In terms of romantic relationships, neither Marigold or Zinna get what they want at first – Zinna’s crush likes Marigold; Marigold’s crush has a girlfriend.
However, rather than have the girls sulk and/or stop talking to their crushes, Howland sensibly shows them working through these moments with good humor, growing maturity and understanding.
With the help of the adults around them, the girls accept that life doesn’t always work out how they want when it comes to crushes, and to also value relationships for what they are.
It’s a pretty heady lesson for young readers, but an important one – especially as they get older.
Like the first book in the series, The Brightest Stars of Summer focus on sisterly relationships. Howland does a nice job of showing how the girls have grown in the last year, and are struggling with that age-old dilemma of how they can grow up (and apart!) in their interests, while still remaining true to their sisterly bond.
*Minor spoilers ahead*
I loved Marigold's decision to try and be more like her sister as she struggles with her loss of faith in acting, because even if she doesn't know it herself, there's just something so sisterly about her innate belief that her sister seems happier/more easy-go-lucky.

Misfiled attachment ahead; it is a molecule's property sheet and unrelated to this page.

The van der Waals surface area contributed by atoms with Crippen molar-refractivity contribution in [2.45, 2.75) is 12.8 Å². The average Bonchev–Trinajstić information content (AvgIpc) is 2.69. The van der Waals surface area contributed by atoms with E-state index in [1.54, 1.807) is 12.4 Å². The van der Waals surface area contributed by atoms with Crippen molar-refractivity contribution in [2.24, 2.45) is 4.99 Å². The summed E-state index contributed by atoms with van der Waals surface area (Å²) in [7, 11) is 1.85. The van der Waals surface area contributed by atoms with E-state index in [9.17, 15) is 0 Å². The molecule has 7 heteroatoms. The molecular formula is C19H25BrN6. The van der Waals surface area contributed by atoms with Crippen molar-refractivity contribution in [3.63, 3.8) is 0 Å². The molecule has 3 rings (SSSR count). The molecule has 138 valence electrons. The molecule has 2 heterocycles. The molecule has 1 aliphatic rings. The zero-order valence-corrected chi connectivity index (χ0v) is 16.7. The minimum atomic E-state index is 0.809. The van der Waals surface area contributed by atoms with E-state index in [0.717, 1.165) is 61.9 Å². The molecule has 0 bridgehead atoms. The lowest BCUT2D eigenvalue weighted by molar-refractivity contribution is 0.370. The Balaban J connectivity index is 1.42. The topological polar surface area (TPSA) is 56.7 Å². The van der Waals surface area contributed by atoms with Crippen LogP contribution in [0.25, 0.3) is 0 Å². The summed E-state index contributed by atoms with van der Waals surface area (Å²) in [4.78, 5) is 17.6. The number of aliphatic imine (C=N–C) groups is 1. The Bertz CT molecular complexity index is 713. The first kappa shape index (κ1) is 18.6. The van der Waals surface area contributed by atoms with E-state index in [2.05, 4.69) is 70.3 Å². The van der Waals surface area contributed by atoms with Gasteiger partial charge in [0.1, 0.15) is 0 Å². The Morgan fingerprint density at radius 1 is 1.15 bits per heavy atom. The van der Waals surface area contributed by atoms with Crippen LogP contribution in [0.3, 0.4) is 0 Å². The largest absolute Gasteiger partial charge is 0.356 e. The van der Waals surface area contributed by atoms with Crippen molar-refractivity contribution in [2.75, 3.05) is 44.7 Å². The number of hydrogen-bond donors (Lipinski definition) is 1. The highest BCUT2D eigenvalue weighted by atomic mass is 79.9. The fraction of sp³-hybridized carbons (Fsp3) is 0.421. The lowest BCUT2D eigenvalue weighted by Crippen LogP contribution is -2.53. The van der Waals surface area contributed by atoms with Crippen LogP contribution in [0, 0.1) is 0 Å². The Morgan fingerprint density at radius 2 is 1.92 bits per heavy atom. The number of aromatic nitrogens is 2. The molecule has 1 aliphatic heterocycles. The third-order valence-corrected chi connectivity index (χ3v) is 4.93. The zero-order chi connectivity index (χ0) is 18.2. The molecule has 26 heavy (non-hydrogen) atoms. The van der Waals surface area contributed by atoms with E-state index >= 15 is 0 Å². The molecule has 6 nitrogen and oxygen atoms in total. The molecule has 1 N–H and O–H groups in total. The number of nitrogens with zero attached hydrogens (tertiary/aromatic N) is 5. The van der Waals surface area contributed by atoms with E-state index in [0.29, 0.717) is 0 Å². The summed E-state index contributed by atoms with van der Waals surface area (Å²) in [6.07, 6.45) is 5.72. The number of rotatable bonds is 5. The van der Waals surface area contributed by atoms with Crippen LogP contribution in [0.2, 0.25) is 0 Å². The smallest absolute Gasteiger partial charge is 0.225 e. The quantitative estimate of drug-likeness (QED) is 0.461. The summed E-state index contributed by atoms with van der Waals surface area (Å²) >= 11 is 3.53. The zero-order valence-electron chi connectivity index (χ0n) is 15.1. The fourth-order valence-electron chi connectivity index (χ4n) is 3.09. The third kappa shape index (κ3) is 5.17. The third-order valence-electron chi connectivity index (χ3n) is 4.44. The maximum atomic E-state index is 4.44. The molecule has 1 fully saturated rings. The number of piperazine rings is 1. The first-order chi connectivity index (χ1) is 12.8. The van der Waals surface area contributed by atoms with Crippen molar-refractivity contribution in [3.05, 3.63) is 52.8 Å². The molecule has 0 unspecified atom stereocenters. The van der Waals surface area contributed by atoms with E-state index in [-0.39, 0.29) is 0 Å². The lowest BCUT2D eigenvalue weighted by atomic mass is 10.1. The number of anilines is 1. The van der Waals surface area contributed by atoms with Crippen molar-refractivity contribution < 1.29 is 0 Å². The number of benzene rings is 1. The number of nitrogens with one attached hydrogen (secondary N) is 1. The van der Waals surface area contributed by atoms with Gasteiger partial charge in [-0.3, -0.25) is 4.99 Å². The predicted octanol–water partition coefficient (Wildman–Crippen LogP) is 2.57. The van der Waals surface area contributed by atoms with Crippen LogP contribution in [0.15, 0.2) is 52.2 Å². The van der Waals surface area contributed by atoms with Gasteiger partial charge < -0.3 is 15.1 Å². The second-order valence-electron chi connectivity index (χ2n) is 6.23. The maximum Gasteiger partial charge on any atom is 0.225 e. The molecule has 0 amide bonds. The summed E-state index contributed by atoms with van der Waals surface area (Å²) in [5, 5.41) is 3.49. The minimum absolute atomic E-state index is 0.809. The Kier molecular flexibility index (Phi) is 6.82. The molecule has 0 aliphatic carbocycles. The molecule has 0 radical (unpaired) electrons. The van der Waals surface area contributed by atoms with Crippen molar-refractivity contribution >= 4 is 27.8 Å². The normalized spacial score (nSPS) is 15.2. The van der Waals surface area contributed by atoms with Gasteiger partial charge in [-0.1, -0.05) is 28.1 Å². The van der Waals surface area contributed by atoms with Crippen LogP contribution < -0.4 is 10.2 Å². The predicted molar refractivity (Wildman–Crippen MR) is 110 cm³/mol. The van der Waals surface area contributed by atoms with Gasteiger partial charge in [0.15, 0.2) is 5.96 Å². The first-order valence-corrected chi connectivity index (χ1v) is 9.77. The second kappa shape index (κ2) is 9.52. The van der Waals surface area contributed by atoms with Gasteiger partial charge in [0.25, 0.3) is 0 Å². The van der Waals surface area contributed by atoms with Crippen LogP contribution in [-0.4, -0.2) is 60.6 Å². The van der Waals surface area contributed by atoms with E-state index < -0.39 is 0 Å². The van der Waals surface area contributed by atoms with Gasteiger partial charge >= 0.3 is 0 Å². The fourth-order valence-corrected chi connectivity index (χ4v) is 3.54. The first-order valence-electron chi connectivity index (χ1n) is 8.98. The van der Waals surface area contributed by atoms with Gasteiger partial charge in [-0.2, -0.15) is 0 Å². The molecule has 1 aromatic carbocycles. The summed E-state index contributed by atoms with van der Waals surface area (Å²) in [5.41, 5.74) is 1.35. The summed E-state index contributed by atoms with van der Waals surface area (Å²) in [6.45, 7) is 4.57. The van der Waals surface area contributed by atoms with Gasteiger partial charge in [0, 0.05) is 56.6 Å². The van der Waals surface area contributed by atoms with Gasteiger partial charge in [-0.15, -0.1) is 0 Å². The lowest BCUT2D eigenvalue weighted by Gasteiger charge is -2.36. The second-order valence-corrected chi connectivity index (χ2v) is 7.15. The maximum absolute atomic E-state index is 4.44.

Conversely, I equally loved Zinna's decision to fictionalize her sister's issues and her eventual realization that doing so is breaking with her sister duties. It's both a nod toward the fact that young artists like Zinna learn from the world around them, but also learn how to prioritize relationships over self-promotion.
While Howland focused more on the family’s interpersonal relationships this time, Pruet is still as calming and soothing as ever.
Howland does take moments to appreciate the bucolic setting of the island, with nods to island tales and how the girls fit into the bigger picture – e.g. a certain lighthouse that is referenced several times in the book.
Without giving spoilers away, I will say: It’s a beautiful, fitting end for a beautiful story.
Things that didn't work/Things to consider:
However, it’s worth nothing for younger readers that Marigold, Zinna and even Lilly have some genuinely awful sisterly squabbles throughout the book.
While many of their squabbles had me cringing in secondhand embarrassment, Howland also gets kudos for making the squabbles as realistic as they read. It’s a testament to the ups-and-downs of sisterhood, and parents and educators will likely appreciate how the adults of the tale help the trio work through their issues.
Throw in a love story, and a reminder on the genuine joys (and lows!) of sisterhood, and this is a perfect tale to get into a summer mood. Highly recommend for all readers, full stop.
About the author:
Leila Howland was born and raised in Providence, RI, and graduated from Georgetown University. The Brightest Stars of Summer is the sequel to Leila’s middle grade debut, The Forget-Me-Not Summer. Leila is also the author of two YA novels: Nantucket Blue, for which she was named a Publishers Weekly "Flying Start," and Nantucket Red. Leila now lives in Los Angeles with her family. Visit her online at www.leilahowland.com.